Let's be real honest for a moment. Most of us want to be better listeners, but we're too concerned with ourselves to actually be better listeners. And here's what happens. So selfishness robs us from any type of empathy. Empathy is walking hand in hand with people caring about their every step celebrating when they celebrate and mourn when they mourn. Empathy has to be one of our values if we want to live an authentic life. Practicing empathy means that we need to ask a lot of questions and know what the other person values and know what the other person needs, and find ways to encourage them both in the good and the bad times of their lives. And I said this in our last episode, but empathy levels the playing field and helps us walk genuinely beside one another. When we sit across the table or take a car ride with a friend beautiful things can happen when we listen closely. In his book, The Lost art of listening therapist Michael Nichols challenges this point and, and gives us the sacrifice that needs to happen for us to practice empathy. This is what he says. Genuine listening means sustained. Bending memory, desire and judgment, and for a moment, at least existing for the other person. That's true empathy right there.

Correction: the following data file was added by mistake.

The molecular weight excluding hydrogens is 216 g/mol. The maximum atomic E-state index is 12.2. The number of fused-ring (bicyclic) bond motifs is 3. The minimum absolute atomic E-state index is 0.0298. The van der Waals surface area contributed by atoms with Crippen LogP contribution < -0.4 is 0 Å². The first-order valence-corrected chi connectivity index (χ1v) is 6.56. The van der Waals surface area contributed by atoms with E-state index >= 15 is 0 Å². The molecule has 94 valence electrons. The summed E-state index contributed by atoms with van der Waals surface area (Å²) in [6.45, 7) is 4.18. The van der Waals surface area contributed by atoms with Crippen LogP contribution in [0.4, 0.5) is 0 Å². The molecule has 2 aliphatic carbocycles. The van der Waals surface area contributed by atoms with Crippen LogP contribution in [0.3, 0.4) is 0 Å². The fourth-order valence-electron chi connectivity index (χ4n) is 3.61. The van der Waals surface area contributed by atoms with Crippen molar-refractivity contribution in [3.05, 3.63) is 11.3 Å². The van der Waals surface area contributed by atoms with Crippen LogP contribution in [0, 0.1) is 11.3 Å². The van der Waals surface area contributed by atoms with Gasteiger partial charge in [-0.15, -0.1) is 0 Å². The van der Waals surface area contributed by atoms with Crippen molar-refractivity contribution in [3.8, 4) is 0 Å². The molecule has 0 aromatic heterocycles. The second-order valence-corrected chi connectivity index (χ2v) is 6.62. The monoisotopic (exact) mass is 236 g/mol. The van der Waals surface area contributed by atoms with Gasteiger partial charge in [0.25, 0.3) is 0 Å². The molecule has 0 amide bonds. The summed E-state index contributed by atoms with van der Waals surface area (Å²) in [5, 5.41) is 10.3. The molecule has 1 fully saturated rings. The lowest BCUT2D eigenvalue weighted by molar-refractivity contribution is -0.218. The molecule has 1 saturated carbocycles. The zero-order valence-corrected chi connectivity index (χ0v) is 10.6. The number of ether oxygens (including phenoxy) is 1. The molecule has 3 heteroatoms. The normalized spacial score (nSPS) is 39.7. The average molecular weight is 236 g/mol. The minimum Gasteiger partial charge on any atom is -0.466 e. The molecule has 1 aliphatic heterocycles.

On top of avoiding distractions and practicing empathy, I believe it's important for us to be active listeners. So as we hear important things that the other person has to say we should take mental notes so that we can return to the comment with questions or, or return to it later on. Even at another time. Remember Little things like their spouse changing jobs or, or they had trouble sleeping goes a long way when we ask about it later on and how those things are going in their lives. That's, that's an important way for us to show that we care and that we're listening intently. We're taking mental notes so so like I said, Take good mental notes of things you know, would be helpful and meaningful to them that you can remember later on. And the final thing we can do and this is an important one is asking good questions. There's nothing more empathetic to me than when I share something with someone and they say, Tell me more. Now, they may not actually say the phrase Tell me more, but they asked me questions and they communicate to me that they care what I'm talking about. So how about you? Do you have someone like this in your life that makes you feel so important? And that's because they ask good questions. If you don't, then go immediately and seek out that person, find someone because it's such a blessing, or be that better yet be that for someone else. This is why it's critically important for us to be this to other people. If you find yourself talking to someone about how they're struggling as a parent, then maybe ask them what specifically happened to cause you to say that or maybe someone is sharing about a vacation. You could, you could ask them. What's the most memorable part of the trip you had? Or did you do anything you've never done before? Now these things may seem simple, but they communicate a lot. They communicate empathy and love for the other person.